Wednesday, March 31, 2010

Egypt 21: Abydos IV

It seems appropriate, about now, as we come back through the temple and make our way out, that I include a caveat.  I've been making powerful claims regarding West's and Schwaller de Lubicz's thinking compared to those who espouse standard academic thinking on Egypt, (West likes to call those folks quack-a-demics.)  It's important to note that, even though we are on post number 21, in all of my posts I am just barely skimming the surface of the arguments I am presenting.  I am leaving out volumes of detail from all sides of the discussion.

This was shot wide open at ISO 2000.  This image makes the temple look a lot brighter than it really was.  The colors here on the ceiling have been restored.  They did not change the pigments at all, merely cleaned off centuries of soot.  The vulture shown here is a symbol of upper Egypt.  There is much more to its symbolism, of course.  It is the vulture and the cobra that we see on the crown of the pharaoh. 

Hopefully your interest in Egypt has been piqued enough to investigate further.  Should you decide to do that, my wish is that you be aware of the innate biases in so many of the writers on the subject of Egypt that you will encounter.  Read them all with an eye toward their biases.  Read West in the same way, and Schwaller.  Then go to Egypt and see for yourself.  All the time questioning everything.  Even me.  Then decide upon a position in this debate that feels reasonable to you.  I can assure you that, once done, your opinion will be just as valid as any other.

Still, should you decide to present some of the arguments presented here to those who take a more 'traditional' position, be prepared for a vitriolic response.  West enjoys those types of encounters.  You may not.

Melony took this.  I took similar ones but hers is best.  The lighting shown above is indicative of what the atmosphere was like when the temple was still in operation, except the color was probably a fair bit warmer.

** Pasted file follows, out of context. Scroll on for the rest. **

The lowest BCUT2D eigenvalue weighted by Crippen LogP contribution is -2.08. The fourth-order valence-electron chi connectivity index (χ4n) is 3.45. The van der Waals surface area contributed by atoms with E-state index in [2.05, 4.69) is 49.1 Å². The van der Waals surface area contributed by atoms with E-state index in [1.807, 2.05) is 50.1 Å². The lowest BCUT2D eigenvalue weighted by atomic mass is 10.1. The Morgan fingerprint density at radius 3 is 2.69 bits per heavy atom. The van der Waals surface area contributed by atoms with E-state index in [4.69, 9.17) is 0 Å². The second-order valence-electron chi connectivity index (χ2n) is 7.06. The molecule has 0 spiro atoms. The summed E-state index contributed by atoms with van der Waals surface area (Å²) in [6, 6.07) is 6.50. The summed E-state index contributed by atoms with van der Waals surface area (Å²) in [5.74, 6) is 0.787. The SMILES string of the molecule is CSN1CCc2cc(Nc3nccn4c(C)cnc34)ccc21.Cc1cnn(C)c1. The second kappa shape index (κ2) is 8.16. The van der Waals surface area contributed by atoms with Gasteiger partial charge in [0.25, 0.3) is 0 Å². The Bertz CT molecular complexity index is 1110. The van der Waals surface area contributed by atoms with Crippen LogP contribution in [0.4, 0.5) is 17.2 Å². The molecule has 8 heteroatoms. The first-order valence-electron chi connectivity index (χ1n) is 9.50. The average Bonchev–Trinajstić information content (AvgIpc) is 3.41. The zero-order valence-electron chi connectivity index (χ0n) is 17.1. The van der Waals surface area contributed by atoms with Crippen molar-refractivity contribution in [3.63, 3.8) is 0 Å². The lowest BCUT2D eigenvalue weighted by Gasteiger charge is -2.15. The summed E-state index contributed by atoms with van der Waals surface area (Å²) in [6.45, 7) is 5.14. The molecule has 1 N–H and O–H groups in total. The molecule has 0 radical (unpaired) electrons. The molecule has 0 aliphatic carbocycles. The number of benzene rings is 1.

All individual ancient Egyptian letters had meaning.  Words created from those letters amplified the individual meanings of the letters.  They also reversed the sequence of letters to create opposite meanings.  (For example, as West points out in Serpent in the Sky, "Akh = spirit, or to become spirit.  Khat = corpse.") They also liberally used figures of speech that make no sense to us.

A true modern example of this sort of translation error was the shock and horror of my soon to be German daughter-in-law when she found out I was planning on wearing a 'sports' jacket to her wedding.  Her English is excellent, but she happened to be unfamiliar with some of the idioms that I as a native English speaker take for granted.  She felt much better when she learned that the jacket I intended to wear was a form of suit jacket and not a sweatshirt with a zipper.

I took this series of shots as we left the temple.  Here one can see how much loving reconstruction was necessary to restore the temple.

What, for example, would archaeologists 4,000 years from now think of passages in our literature where we state that it rained cats and dogs?  Or, we stood around 'chewing the fat.'  They actually did that in middle age England.  But, now it is merely a figure of speech.